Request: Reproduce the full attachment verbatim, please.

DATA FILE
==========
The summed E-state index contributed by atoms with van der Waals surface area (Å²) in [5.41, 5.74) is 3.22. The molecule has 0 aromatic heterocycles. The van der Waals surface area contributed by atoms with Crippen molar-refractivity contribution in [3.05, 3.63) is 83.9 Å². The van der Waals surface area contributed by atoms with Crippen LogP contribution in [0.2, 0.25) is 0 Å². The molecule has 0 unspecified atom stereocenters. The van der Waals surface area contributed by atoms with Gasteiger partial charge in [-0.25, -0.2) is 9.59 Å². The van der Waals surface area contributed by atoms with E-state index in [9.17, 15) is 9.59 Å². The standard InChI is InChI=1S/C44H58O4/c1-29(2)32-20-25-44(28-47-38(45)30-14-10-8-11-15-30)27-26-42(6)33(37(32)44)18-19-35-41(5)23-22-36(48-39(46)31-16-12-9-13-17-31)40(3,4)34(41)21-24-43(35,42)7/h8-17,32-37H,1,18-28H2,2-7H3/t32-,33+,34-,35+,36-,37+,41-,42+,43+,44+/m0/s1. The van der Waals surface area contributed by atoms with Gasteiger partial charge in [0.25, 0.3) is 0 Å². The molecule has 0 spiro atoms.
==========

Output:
The summed E-state index contributed by atoms with van der Waals surface area (Å²) in [5.41, 5.74) is 3.22. The molecule has 0 aromatic heterocycles. The van der Waals surface area contributed by atoms with Crippen molar-refractivity contribution in [3.05, 3.63) is 83.9 Å². The van der Waals surface area contributed by atoms with Crippen LogP contribution in [0.2, 0.25) is 0 Å². The molecule has 0 unspecified atom stereocenters. The van der Waals surface area contributed by atoms with Gasteiger partial charge in [-0.25, -0.2) is 9.59 Å². The van der Waals surface area contributed by atoms with E-state index in [9.17, 15) is 9.59 Å². The standard InChI is InChI=1S/C44H58O4/c1-29(2)32-20-25-44(28-47-38(45)30-14-10-8-11-15-30)27-26-42(6)33(37(32)44)18-19-35-41(5)23-22-36(48-39(46)31-16-12-9-13-17-31)40(3,4)34(41)21-24-43(35,42)7/h8-17,32-37H,1,18-28H2,2-7H3/t32-,33+,34-,35+,36-,37+,41-,42+,43+,44+/m0/s1. The van der Waals surface area contributed by atoms with Gasteiger partial charge in [0.25, 0.3) is 0 Å². The molecule has 0 spiro atoms.